Dec 15, 2020

A cool advance in thermoelectric conversion

Posted by in categories: engineering, nuclear energy, quantum physics

More than two-thirds of the energy used worldwide is ultimately ejected as “waste heat.” Within that reservoir of discarded energy lies a great and largely untapped opportunity, claim scientists in MIT’s Department of Nuclear Science and Engineering (NSE). As reported in a recent issue of Nature Communications, the MIT team—led by Assistant Professor Mingda Li, who heads NSE’s Quantum Matter Group—has achieved a breakthrough in thermoelectric generation, which offers a direct means of converting thermal energy, including waste heat, into electricity.

A , or difference, within a material such as a metal or semiconductor can, through a phenomenon known as the Seebeck effect, give rise to an that drives a current. “For many materials, the is too low to be useful,” explains NSE Research Scientist Fei Han. “Our goal is to find materials with conversion efficiencies high enough to make thermoelectric generation more practical.”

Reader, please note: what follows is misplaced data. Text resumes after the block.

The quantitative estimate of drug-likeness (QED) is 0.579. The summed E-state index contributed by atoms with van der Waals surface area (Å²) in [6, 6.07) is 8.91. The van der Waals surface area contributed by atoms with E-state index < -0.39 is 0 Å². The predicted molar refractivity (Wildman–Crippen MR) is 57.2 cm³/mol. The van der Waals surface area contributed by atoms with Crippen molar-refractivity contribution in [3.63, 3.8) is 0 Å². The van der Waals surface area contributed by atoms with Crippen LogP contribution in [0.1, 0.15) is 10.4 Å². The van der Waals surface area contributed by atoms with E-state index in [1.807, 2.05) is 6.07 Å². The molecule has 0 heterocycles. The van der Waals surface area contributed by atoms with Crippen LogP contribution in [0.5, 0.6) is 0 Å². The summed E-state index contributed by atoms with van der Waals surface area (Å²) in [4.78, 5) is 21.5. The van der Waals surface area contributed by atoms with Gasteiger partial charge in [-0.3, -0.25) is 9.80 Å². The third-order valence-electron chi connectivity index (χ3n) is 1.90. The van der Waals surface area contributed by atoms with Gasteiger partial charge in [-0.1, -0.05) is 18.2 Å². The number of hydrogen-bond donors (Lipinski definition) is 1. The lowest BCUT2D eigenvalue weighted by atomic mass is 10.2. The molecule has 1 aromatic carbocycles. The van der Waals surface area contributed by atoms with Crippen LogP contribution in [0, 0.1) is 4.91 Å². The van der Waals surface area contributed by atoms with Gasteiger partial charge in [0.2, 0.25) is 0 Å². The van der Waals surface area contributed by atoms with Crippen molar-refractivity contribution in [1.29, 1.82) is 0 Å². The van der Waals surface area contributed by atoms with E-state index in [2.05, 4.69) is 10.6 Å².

The efficiency of thermoelectric energy conversion is proportional to a material’s , electrical , and something called the “” squared; it is inversely proportional to the . Because efficiency goes up with temperature, most thermoelectric materials used today operate in the range of hundreds of degrees centigrade. “But in our lives, most of the stuff around us is at room temperature,” Han says. “That’s why we’re trying to discover new materials that work effectively at or below room temperature.”

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